If you've read much about COVID-19, you know that fever, cough, and shortness of breath are hallmarks of the disease. But while many people will run a fever - for as long as a week or more - it's possible to contract the virus and never see a spike in your temperature.
"You can definitely have COVID-19, the disease caused by the novel SARS-CoV-2 coronavirus, without fever," David Cutler, MD, a family medicine physician at Providence Saint John's Health Center in Santa Monica, CA, told POPSUGAR. In fact, many people who are infected experience no symptoms at all, while many others have only mild symptoms, which may or may not include a fever.
Natasha Bhuyan, MD, a family practitioner and regional medical director of One Medical, explained that most patients do run a fever, but it's hard to nail down an accurate statistic. "Research of laboratory confirmed cases shows that 88 percent of patients with COVID-19 have a fever; however, that number might not be accurate," Dr. Bhuyan said. "We know there are many mild cases of COVID-19 that are never confirmed with testing, since the person may not seek medical care and recover on their own. As a result, the number of people with COVID-19 who have a fever might be lower than 88 percent."
While it's unclear why some people never run a fever - or develop one later in the course of the virus - it's important to recognize that you can be infected and even contagious without it. If you're experiencing other symptoms of COVID-19, call your doctor, who can help you determine your next steps and serve as a resource as you recover. And if you do test positive for COVID-19, here are expert tips on how to take care of yourself at home.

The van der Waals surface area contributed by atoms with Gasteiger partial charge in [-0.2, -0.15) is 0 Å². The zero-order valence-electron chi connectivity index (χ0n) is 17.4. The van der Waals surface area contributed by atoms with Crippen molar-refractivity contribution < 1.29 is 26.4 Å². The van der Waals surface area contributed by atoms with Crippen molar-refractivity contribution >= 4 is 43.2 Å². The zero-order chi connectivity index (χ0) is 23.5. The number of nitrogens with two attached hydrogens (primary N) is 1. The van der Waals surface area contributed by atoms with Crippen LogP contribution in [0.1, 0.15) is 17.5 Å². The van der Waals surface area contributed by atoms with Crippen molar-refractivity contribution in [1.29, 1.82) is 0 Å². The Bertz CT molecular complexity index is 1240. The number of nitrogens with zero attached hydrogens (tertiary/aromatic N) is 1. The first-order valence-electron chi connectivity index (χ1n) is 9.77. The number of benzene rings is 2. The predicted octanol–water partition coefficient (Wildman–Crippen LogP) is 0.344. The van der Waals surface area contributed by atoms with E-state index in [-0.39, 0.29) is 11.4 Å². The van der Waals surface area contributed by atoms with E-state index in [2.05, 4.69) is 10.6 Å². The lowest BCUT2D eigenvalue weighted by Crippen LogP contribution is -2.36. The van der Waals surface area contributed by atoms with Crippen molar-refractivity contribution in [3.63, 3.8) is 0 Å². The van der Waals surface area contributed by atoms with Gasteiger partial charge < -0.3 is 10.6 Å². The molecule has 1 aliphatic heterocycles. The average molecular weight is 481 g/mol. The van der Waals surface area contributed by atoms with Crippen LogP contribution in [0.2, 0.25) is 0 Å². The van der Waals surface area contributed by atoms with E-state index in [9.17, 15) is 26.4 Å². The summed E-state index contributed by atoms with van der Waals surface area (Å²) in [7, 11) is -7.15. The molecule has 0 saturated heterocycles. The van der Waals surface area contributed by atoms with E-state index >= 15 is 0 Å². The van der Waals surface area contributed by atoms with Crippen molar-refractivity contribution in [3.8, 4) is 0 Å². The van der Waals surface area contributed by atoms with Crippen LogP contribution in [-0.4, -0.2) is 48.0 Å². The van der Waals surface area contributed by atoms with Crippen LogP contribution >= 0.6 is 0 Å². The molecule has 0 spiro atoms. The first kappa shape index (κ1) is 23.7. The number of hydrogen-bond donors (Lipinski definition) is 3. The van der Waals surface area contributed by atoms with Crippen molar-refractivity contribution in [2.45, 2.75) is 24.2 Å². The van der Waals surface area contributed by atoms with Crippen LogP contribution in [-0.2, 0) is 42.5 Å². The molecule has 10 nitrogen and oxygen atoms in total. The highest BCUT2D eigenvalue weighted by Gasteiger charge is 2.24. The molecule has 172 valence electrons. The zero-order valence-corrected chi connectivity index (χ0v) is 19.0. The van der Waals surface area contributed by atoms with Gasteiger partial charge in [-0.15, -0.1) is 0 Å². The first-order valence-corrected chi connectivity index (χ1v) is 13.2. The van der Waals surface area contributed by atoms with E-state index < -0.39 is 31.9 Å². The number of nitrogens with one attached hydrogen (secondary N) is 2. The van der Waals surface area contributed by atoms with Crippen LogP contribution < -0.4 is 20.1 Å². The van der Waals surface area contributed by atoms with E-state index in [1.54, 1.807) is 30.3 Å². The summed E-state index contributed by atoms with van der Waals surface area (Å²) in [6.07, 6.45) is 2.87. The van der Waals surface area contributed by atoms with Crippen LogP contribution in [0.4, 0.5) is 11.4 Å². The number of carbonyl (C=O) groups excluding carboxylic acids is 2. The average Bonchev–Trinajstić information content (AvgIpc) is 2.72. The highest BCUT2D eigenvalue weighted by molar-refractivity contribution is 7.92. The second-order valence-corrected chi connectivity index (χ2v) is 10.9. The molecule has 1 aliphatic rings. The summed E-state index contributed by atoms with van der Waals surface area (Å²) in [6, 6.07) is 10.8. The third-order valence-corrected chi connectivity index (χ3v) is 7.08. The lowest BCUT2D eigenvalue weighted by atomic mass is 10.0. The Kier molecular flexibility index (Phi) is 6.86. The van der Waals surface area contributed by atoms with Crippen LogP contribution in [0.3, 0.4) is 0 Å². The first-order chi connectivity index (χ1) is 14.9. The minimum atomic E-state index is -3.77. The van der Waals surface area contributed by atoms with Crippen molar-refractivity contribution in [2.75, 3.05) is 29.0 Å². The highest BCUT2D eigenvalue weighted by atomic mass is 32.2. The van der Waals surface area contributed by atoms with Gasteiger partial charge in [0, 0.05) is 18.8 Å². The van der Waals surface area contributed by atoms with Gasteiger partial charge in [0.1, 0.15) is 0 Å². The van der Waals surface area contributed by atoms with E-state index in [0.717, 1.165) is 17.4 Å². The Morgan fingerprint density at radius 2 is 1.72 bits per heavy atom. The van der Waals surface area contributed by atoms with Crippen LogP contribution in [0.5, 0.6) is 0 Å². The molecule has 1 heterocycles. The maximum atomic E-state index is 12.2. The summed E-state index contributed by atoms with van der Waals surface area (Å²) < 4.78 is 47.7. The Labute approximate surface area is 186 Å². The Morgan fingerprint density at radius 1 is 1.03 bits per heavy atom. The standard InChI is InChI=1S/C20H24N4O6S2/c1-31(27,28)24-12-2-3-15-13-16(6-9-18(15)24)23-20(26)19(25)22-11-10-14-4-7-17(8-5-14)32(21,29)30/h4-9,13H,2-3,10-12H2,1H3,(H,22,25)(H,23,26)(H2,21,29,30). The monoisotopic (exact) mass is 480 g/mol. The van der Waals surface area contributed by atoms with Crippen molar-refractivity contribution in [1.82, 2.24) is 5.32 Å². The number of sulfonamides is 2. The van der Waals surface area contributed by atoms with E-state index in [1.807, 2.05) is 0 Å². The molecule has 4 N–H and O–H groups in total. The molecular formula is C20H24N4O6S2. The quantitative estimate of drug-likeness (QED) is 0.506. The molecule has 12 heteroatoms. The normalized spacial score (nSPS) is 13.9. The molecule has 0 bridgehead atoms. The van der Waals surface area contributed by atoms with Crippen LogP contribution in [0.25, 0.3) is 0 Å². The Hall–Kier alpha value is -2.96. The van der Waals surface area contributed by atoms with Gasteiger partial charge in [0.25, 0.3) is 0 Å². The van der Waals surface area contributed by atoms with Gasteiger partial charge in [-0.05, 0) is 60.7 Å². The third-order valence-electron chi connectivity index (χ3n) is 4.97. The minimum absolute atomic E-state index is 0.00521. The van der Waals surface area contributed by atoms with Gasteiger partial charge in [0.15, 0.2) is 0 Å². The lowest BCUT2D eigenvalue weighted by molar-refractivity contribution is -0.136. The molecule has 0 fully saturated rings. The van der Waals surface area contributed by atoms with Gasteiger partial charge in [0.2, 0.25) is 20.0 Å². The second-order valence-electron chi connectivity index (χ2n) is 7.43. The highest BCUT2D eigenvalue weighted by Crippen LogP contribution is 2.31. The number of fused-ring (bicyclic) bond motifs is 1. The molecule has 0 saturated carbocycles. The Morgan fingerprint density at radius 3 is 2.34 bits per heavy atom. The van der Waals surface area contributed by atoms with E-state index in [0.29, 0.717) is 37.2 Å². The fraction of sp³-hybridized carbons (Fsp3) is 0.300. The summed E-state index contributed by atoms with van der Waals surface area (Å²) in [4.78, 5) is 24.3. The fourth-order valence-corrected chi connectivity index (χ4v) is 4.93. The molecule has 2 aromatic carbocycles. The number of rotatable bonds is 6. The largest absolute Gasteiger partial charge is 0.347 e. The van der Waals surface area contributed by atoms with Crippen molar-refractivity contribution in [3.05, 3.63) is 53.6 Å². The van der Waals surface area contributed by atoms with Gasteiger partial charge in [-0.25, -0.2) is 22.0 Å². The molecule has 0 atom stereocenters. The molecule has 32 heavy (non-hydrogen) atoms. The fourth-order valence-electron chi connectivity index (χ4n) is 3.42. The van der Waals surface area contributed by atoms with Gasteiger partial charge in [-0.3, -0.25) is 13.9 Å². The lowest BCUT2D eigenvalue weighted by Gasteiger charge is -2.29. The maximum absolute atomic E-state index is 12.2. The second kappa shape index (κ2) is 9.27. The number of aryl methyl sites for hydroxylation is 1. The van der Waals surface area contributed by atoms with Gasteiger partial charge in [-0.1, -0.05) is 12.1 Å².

Remember, even if you have no symptoms, you should continue to follow best practices like social distancing and wearing a cloth mask in public. Those who are asymptomatic can unknowingly contribute to the spread of the virus. "This is one reason the disease travels so fast and so far," Dr. Cutler said.
POPSUGAR aims to give you the most accurate and up-to-date information about the coronavirus, but details and recommendations about this pandemic may have changed since publication. For the latest information on COVID-19, please check out resources from the WHO, CDC, and local public health departments.